Side Effects May Include … A Completely New Hair Color?

An experimental therapy helped patients with a rare disease feel better. It also led to an accidental makeover.

An illustration of a DNA strands made of hair.
Adam Maida / The Atlantic

In October 2019, Jordan Janz became the first person in the world to receive an experimental therapy for cystinosis, a rare genetic disease. The treatment was physically grueling. Doctors extracted blood stem cells from Janz’s bone marrow and genetically modified them in a lab. Meanwhile, he underwent chemotherapy to clear out the remaining faulty cells in his bone marrow before he got the newly modified ones. The chemo gave Janz sores in his mouth so painful that he couldn’t eat. He lost his head full of pale-blond hair.

But Janz, then a 20-year-old from Alberta, Canada, had signed up for this because he knew that cystinosis was slowly killing him. The mutated gene behind this disease was causing toxic crystals of a molecule called cystine to build up everywhere in his body. He threw up constantly as a kid. Visible crystals accumulated in his eyes. And his kidneys were now failing. Cystinosis patients live, on average, to 28.5 years old.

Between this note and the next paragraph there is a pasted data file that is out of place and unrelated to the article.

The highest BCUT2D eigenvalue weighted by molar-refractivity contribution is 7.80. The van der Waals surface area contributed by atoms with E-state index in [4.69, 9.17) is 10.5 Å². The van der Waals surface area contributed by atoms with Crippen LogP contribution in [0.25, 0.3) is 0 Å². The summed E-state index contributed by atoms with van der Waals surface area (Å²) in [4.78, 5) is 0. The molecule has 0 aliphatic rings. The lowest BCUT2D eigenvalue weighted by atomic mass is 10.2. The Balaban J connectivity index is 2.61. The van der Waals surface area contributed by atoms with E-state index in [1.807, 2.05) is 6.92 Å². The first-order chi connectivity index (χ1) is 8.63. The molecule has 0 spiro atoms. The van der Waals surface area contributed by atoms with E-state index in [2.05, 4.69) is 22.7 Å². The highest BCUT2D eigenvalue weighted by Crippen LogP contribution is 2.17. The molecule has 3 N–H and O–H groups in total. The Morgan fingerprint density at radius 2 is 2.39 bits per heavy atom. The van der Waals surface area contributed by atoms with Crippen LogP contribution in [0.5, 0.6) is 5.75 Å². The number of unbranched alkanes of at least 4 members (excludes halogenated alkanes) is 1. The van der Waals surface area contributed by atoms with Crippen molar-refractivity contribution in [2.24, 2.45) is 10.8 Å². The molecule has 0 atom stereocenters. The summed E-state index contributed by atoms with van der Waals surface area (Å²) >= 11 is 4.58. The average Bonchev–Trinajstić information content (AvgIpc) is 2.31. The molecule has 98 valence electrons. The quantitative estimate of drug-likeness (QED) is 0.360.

Fortunately, the experimental gene therapy seemed to work; Janz began to feel better. His hair grew back in a stubble, but to his shock, it came in a different color: dark, almost black. In the two and half years since, his hair has settled into a dark blond, which is still markedly different from the “almost white blond” of before. “My girlfriend actually said the other day that she feels like she’s dating a different person,” Janz told me.

Of all the things the experimental gene therapy was expected to alter—such as the severity of his cystinosis symptoms—hair color was not one of them. “That was very surprising,” Stephanie Cherqui, a stem-cell scientist at UC San Diego and the principal investigator of the gene-therapy trial, told me. But as she and her colleagues dug into the literature on the disease, they found that darker hair wasn’t a sign of something going awry; instead it might be a very visible sign of the gene therapy working.